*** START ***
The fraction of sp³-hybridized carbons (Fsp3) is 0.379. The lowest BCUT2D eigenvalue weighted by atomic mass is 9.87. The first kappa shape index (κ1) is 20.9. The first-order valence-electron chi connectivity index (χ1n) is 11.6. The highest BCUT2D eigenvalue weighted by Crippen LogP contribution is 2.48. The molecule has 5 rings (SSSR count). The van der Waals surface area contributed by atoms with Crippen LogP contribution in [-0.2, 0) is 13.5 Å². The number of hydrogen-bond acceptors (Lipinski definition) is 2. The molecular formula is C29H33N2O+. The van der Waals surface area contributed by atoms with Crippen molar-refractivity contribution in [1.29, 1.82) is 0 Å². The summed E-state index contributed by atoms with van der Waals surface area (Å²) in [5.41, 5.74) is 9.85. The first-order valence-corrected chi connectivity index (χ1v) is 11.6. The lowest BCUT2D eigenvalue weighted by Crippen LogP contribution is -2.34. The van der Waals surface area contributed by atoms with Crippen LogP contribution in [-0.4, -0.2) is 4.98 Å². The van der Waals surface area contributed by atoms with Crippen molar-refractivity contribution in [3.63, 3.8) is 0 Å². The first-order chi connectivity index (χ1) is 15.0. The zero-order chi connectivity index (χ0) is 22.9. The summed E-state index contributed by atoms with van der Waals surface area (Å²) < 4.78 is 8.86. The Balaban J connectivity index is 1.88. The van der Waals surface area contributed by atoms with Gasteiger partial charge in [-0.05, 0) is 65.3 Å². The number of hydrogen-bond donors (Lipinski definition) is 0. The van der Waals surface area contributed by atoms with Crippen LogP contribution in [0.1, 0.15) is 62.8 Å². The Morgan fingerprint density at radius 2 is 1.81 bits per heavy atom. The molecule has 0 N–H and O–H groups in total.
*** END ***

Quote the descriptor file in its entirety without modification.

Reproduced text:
The fraction of sp³-hybridized carbons (Fsp3) is 0.379. The lowest BCUT2D eigenvalue weighted by atomic mass is 9.87. The first kappa shape index (κ1) is 20.9. The first-order valence-electron chi connectivity index (χ1n) is 11.6. The highest BCUT2D eigenvalue weighted by Crippen LogP contribution is 2.48. The molecule has 5 rings (SSSR count). The van der Waals surface area contributed by atoms with Crippen LogP contribution in [-0.2, 0) is 13.5 Å². The number of hydrogen-bond acceptors (Lipinski definition) is 2. The molecular formula is C29H33N2O+. The van der Waals surface area contributed by atoms with Crippen molar-refractivity contribution in [1.29, 1.82) is 0 Å². The summed E-state index contributed by atoms with van der Waals surface area (Å²) in [5.41, 5.74) is 9.85. The first-order valence-corrected chi connectivity index (χ1v) is 11.6. The lowest BCUT2D eigenvalue weighted by Crippen LogP contribution is -2.34. The van der Waals surface area contributed by atoms with Crippen LogP contribution in [-0.4, -0.2) is 4.98 Å². The van der Waals surface area contributed by atoms with Crippen molar-refractivity contribution in [3.63, 3.8) is 0 Å². The first-order chi connectivity index (χ1) is 15.0. The zero-order chi connectivity index (χ0) is 22.9. The summed E-state index contributed by atoms with van der Waals surface area (Å²) < 4.78 is 8.86. The Balaban J connectivity index is 1.88. The van der Waals surface area contributed by atoms with Gasteiger partial charge in [-0.05, 0) is 65.3 Å². The number of hydrogen-bond donors (Lipinski definition) is 0. The van der Waals surface area contributed by atoms with Crippen LogP contribution in [0.1, 0.15) is 62.8 Å². The Morgan fingerprint density at radius 2 is 1.81 bits per heavy atom. The molecule has 0 N–H and O–H groups in total.